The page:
At the age of thirty-five, he married Victoria Niemczak, and together they raised a large, immensely loving family. Joseph was a gifted handyman. He built his own camera, thanks to which we have today a collection of photographs of his wife and their six children: Stanislawa, Barbara, Wladyslaw, Francis, Anthony, and Mary. From their round, healthy little faces we can see that the children were well cared for and raised in a warm and loving atmosphere. Thanks to the parents’ thrift and industry, the Ulms’ fortunes improved to the point that Joseph, mindful of the growing needs of his family, was able to purchase a larger, five-hectare farm in Wojslawice in the fertile Sokal valley. The family was just preparing to move there when World War II broke out.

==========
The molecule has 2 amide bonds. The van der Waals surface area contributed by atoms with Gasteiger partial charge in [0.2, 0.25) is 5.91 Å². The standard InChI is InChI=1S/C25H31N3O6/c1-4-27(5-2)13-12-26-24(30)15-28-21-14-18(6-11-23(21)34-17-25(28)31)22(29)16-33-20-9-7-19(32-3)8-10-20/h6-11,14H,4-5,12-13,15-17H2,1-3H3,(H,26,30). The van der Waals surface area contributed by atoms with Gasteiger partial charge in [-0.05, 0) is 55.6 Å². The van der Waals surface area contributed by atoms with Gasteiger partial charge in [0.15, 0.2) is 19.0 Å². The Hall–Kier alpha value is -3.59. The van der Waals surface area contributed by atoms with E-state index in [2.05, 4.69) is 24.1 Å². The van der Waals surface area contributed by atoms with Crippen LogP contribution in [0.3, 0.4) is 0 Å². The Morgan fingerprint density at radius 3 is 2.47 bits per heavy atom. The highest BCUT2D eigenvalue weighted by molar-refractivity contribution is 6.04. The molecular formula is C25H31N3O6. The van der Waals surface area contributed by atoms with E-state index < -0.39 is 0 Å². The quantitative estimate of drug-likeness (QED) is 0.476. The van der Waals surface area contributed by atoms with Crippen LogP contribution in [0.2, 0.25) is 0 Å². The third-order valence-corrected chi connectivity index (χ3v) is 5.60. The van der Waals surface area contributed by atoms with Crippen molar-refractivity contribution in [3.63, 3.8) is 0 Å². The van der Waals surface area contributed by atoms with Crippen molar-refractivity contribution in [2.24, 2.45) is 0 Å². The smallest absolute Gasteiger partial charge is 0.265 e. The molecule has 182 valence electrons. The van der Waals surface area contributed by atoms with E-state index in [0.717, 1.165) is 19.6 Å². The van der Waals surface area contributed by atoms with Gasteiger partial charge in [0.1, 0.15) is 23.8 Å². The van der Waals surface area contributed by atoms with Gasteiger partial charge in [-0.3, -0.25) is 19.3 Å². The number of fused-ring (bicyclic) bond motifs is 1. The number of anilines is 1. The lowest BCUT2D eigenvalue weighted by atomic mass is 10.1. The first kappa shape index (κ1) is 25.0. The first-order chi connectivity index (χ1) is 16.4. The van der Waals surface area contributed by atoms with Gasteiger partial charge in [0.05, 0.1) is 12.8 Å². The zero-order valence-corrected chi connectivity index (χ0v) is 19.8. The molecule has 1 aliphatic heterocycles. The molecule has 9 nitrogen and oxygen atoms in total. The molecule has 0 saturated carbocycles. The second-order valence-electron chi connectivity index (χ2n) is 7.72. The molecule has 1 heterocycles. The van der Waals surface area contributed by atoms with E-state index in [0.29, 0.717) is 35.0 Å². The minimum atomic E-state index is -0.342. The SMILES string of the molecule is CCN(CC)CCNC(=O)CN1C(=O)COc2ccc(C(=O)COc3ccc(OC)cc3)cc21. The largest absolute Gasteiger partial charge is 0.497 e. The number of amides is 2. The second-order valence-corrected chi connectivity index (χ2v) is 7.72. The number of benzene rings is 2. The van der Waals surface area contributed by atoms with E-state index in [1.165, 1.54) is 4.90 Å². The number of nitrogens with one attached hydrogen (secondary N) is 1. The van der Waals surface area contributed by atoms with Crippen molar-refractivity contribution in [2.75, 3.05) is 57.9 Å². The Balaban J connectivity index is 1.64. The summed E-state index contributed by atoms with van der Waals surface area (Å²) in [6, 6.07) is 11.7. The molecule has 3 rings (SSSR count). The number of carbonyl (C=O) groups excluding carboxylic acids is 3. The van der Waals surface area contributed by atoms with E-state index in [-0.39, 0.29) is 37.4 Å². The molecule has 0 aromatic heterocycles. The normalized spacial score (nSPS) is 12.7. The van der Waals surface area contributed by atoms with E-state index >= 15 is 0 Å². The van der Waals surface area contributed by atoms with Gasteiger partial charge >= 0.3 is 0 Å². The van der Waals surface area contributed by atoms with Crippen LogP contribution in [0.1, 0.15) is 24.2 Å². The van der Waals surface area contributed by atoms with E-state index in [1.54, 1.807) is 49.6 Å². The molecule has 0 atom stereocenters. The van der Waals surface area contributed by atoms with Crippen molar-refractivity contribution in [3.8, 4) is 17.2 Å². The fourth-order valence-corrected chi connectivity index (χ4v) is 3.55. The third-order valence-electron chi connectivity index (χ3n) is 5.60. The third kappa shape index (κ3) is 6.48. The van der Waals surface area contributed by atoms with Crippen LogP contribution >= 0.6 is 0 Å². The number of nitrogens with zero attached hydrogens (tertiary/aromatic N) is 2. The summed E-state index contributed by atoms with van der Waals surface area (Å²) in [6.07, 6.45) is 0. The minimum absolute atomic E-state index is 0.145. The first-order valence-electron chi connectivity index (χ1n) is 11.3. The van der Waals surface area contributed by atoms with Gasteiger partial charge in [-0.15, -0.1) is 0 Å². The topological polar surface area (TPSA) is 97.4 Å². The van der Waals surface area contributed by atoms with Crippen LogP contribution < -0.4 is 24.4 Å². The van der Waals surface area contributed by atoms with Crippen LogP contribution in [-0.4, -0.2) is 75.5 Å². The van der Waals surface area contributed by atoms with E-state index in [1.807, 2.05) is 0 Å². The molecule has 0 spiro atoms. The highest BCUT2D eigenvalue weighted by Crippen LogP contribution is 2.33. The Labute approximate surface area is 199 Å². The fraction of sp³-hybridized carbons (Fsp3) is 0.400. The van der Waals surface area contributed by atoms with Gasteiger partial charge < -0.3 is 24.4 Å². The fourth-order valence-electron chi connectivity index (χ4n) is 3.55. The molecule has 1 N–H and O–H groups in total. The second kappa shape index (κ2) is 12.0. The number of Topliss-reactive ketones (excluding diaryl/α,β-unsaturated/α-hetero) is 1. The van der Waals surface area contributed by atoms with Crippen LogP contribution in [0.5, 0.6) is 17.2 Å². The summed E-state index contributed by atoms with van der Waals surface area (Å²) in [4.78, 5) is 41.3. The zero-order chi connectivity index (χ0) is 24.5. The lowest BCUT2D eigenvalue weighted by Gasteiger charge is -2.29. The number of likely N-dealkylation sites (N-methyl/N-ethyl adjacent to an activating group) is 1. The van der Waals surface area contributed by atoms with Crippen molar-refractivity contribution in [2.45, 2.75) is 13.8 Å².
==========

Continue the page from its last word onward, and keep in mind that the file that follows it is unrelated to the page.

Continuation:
The Nazi occupation of the Przeworsk district was no different than in other parts of the General Government. In the countryside this meant the hardships of severe rationing, constant control and inspection of farms, the prohibition of trade in farm products, the transportation of young people to Germany for forced labor, the recruitment of men for construction work (so-called baudienst) and “work beyond the San River” (i.e. labor serving the eastern front), roundups, terror, and summary executions for the slightest offenses. The Markowa region was the scene of numerous actions by underground units of the Home Army and Peasant Battalions.
“Jews for breakfast, Poles for supper”